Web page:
MR Input 213: Motion controllers

Motion controllers in the mixed reality world add another level of interactivity. With motion controllers, we can directly interact with objects in a more natural way, similar to our physical interactions in real life, increasing immersion and delight in your app experience.

In MR Input 213, we will explore the motion controller's input events by creating a simple spatial painting experience. With this app, users can paint in three-dimensional space with various types of brushes and colors.

Topics covered in this tutorial

MixedReality213 Topic1 MixedReality213 Topic2 MixedReality213 Topic3
Controller visualization Controller input events Custom controller and UI
Learn how to render motion controller models in Unity's game mode and runtime. Understand different types of button events and their applications. Learn how to overlay UI elements on top of the controller or fully customize it.

Device support

Course HoloLens Immersive headsets
MR Input 213: Motion controllers ✔️

Before you start

Prerequisites

See the installation checklist for immersive headsets on this page.

Project files

Note

If you want to look through the source code before downloading, it's available on GitHub.

Unity setup

Objectives

  • Optimize Unity for Windows Mixed Reality development
  • Setup Mixed Reality Camera
  • Setup environment

Instructions

  • Start Unity.
  • Select Open.
  • Navigate to your Desktop and find the MixedReality213-master folder you previously unarchived.
  • Click Select Folder.
  • Once Unity finishes loading project files, you will be able to see Unity editor.
  • In Unity, select File > Build Settings.

MR213_BuildSettings

  • Select Universal Windows Platform in the Platform list and click the Switch Platform button.
  • Set Target Device to Any device
  • Set Build Type to D3D
  • Set SDK to Latest Installed
  • Check Unity C# Projects
    • This allows you modify script files in the Visual Studio project without rebuilding Unity project.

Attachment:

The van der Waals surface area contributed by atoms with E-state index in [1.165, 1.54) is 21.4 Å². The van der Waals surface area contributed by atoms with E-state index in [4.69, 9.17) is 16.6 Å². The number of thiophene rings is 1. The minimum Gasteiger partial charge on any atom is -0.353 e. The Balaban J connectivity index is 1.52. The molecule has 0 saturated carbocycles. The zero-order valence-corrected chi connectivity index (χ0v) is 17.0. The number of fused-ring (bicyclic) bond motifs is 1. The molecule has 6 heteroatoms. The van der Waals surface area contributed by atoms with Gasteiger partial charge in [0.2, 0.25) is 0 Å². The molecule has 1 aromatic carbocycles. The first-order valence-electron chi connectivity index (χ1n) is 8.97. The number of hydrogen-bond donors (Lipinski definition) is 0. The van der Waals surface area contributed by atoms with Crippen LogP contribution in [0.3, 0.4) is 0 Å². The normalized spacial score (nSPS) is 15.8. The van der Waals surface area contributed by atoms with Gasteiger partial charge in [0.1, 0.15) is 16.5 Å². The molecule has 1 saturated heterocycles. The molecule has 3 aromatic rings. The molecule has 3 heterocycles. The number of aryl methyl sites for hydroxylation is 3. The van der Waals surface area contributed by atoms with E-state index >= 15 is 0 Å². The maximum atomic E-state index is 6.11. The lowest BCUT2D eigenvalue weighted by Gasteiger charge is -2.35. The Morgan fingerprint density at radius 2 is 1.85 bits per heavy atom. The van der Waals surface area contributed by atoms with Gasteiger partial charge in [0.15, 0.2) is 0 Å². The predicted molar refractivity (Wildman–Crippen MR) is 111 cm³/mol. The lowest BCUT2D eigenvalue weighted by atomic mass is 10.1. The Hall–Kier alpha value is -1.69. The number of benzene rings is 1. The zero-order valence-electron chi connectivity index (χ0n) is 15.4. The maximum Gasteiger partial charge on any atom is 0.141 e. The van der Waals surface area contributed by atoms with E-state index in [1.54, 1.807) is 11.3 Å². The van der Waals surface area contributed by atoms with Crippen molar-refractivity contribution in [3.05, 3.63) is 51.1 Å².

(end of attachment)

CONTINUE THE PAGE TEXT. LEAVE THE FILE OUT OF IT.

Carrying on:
• Click Player Settings.
  • In the Inspector panel, scroll down to the bottom
  • In XR Settings, check Virtual Reality Supported
  • Under Virtual Reality SDKs, select Windows Mixed Reality

MR213_XRSettings

  • Close Build Settings window.

Project structure

This tutorial uses Mixed Reality Toolkit - Unity. You can find the releases on this page.

ProjectStructure

Completed scenes for your reference

  • You will find two completed Unity scenes under Scenes folder.
    • MixedReality213: Completed scene with single brush
    • MixedReality213Advanced: Completed scene for advanced design with multiple brushes

New Scene setup for the tutorial

  • In Unity, click File > New Scene
  • Delete Main Camera and Directional Light
  • From the Project panel, search and drag the following prefabs into the Hierarchy panel:
    • Assets/HoloToolkit/Input/Prefabs/MixedRealityCamera
    • Assets/AppPrefabs/Environment

Camera and Environment

  • There are two camera prefabs in Mixed Reality Toolkit:
    • MixedRealityCamera.prefab: Camera only
    • MixedRealityCameraParent.prefab: Camera + Teleportation + Boundary
    • In this tutorial, we will use MixedRealityCamera without teleportation feature. Because of this, we added simple Environment prefab which contains a basic floor to make the user feel grounded.
    • To learn more about the teleportation with MixedRealityCameraParent, see Advanced design - Teleportation and locomotion

Skybox setup

  • Click Window > Lighting > Settings
  • Click the circle on the right side of the Skybox Material field
  • Type in ‘gray’ and select SkyboxGray

(Assets/AppPrefabs/Support/Materials/SkyboxGray.mat)

Setting skybox

  • Check Skybox option to be able to see assigned gray gradient skybox

Toggle skybox option

  • The scene with MixedRealityCamera, Environment and gray skybox will look like this.

MixedReality213 Environment

  • Click File > Save Scene as
  • Save your scene under Scenes folder with any name

Chapter 1 - Controller visualization

Objectives

  • Learn how to render motion controller models in Unity's game mode and at runtime.

Windows Mixed Reality provides an animated controller model for controller visualization. There are several approaches you can take for controller visualization in your app:

  • Default - Using default controller without modification
  • Hybrid - Using default controller, but customizing some of its elements or overlaying UI components
  • Replacement - Using your own customized 3D model for the controller

In this chapter, we will learn about the examples of these controller customizations.

Instructions

  • In the Project panel, type MotionControllers in the search box . You can also find it under Assets/HoloToolkit/Input/Prefabs/.
  • Drag the MotionControllers prefab into the Hierarchy panel.
  • Click on the MotionControllers prefab in the Hierarchy panel.

MotionControllers prefab

MotionControllers prefab has a MotionControllerVisualizer script which provides the slots for alternate controller models. If you assign your own custom 3D models such as a hand or a sword and check 'Always Use Alternate Left/Right Model', you will see them instead of the default model. We will use this slot in Chapter 4 to replace the controller model with a brush.

MR213_ControllerVisualizer

Instructions

  • In the Inspector panel, double click MotionControllerVisualizer script to see the code in the Visual Studio

MotionControllerVisualizer script